Audio track sync (Help!)

Hi guys,

I’m new at this and would love some feedback and tips on how to sync 2 audio tracks I previously recorded on an zoom H4n. I basically recorded 1 audio track as an ambient mic and another track with line inputs. The two are “synced” but I need to chop the beginning of the intro to make it shorter. This is where I get a bit stuck. When I trim the first audio track and then I go to the second audio track, I can’t trim it on the same length. I tried bpm, seconds, etc to match the trim but for the life of me I just can’t be accurate enough to have it both synced exactly and that gives me a headache as I get latency when I play both afterwards. Any suggestions? Thanks in advance! Os

Tagged:

Comments

  • Maybe toggle snap to grid and move the start of the sample to the same amount of bars? Any fx on either track? I'll see if I can replicate this

  • Are the two tracks the same sample rate?

    Eg both of them are either 44.1khz 48khz or 96khz?

  • Yeah they’re both same sample rate 44.1

  • Thanks for > @ronji said:

    Maybe toggle snap to grid and move the start of the sample to the same amount of bars? Any fx on either track? I'll see if I can replicate this

    Yes I’ve been trying to snap to grid but i can’t get the accuracy. Perhaps all I can do is to chance the bar count to the maximum so I can have more to choose from. From 1/8 to 1/32?

  • edited August 2

    Seems like you need to do microscopic surgery?
    But ronji's suggestion is definitely the easiest (and non-destructive) if both tracks were originally synced from the start.

    But I'll leave this here in case anyone wants to do destructive molecular-level sample-cutting in BM3.


    Figure out the exact length of what you need to cut from the 1st track and do the same for the 2nd track.
    The most precise method is to cut both at the finest level (Sample level), and make a note of what the sample number is at the end of the cut.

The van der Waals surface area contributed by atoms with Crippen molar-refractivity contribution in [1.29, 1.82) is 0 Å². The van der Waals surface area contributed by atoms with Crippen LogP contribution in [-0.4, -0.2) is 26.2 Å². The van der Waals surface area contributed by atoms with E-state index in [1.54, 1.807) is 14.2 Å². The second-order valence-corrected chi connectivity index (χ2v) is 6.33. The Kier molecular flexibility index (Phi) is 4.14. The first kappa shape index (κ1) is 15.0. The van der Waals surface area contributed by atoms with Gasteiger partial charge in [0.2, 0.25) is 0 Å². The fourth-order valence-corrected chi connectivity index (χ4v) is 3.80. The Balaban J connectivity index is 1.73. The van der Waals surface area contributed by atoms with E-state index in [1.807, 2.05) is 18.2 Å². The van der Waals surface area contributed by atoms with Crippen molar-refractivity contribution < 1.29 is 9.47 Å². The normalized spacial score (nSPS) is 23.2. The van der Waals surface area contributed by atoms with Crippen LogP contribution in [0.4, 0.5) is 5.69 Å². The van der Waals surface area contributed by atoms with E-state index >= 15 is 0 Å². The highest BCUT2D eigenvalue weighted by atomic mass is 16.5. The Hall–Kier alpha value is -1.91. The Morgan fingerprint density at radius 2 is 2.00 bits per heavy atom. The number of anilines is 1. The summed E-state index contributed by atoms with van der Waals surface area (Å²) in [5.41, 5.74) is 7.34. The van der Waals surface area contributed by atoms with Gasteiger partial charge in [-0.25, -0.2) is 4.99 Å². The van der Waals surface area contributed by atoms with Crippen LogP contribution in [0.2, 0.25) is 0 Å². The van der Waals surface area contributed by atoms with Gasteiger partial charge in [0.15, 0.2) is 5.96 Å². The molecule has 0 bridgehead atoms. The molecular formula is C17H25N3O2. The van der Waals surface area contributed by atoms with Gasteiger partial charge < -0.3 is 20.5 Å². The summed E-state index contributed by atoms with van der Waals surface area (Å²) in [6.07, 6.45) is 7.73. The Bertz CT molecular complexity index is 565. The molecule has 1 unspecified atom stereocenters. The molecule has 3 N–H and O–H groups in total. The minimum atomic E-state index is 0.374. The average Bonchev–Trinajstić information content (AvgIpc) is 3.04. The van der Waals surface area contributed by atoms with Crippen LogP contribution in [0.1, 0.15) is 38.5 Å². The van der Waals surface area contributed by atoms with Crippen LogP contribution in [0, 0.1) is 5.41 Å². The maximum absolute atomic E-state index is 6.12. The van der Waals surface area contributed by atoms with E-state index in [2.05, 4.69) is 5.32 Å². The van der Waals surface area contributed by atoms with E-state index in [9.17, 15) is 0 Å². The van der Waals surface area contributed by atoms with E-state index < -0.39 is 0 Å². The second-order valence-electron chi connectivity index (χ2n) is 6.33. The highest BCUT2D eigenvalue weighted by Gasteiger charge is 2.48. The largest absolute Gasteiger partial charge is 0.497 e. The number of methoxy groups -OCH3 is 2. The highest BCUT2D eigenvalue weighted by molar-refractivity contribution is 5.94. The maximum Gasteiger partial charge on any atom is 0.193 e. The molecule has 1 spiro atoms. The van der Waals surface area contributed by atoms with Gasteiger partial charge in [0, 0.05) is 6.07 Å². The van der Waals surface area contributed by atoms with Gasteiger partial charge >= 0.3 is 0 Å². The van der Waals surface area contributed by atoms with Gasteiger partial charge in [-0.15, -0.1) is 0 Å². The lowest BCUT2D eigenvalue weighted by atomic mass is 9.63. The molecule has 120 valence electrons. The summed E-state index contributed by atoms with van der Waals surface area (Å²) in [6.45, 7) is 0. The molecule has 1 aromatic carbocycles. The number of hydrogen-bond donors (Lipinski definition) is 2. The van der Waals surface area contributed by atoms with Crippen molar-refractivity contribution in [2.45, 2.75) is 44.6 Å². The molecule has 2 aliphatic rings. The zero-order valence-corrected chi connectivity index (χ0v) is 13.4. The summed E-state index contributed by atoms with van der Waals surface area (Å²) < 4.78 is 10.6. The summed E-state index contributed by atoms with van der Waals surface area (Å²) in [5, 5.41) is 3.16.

With the 1st original unedited file:
    1. Go to the Edit page.
    2. Hit Edit.
    3. Turn Snap Off (not Zero or Grid).
    4. Switch to Samples (not Beats or Seconds).
    5. Hit Select.
    6. Select the area you need to cut. You said it was just the start so you only need to pull the end handlebar over to the left.
    7. Zoom in slightly.
    8. Hit the right end arrow >| so that the view centers on the end of your selection.
    9. Move the end handlebar close to where you want to cut.
    10. Zoom in fully (to the individual sample level). Use the right end arrow >| to center the view.
    11. Move the end handlebar slightly and make a note of the Sample # (#265666 in my photo below). You can select sample-by-sample with your finger when you are fully zoomed-in. Takes a bit of practice.
    12. Hit Delete.
    13. Whoops! I just noticed that I cut the waveform at a non-zero-crossing. That's usually a bad idea. There may be a loud click at the end of the file now, especially if there isn't silence there. So it's preferable in Step 11 to select an area of the waveform that crosses zero. That way you minimize loud clicks at the end due to the offset. It's not as important if the cuts occur in areas of near-silence. The cut (at that precise location) in the 2nd file probably won't be at a zero-crossing, so you may have to use a fade-out.

    Now with the 2nd original unedited file:
    Do the same as above but this time you'll need to zoom in and out to find that precise location to cut (#265666 in my photo below). And use the right arrow > to move the view around in small increments. If the cut needs to be at a non-zero-crossing, then after making the cut, select that non-zero area, and use Process>Fade-Out to minimize the offset click.





    13. Notice that I'm cutting the waveform at a point where it doesn't cross zero. This is not good, especially if there's no silence there. After making the cut, you can select that non-zero area, and use Process>Fade-Out to minimize the offset click.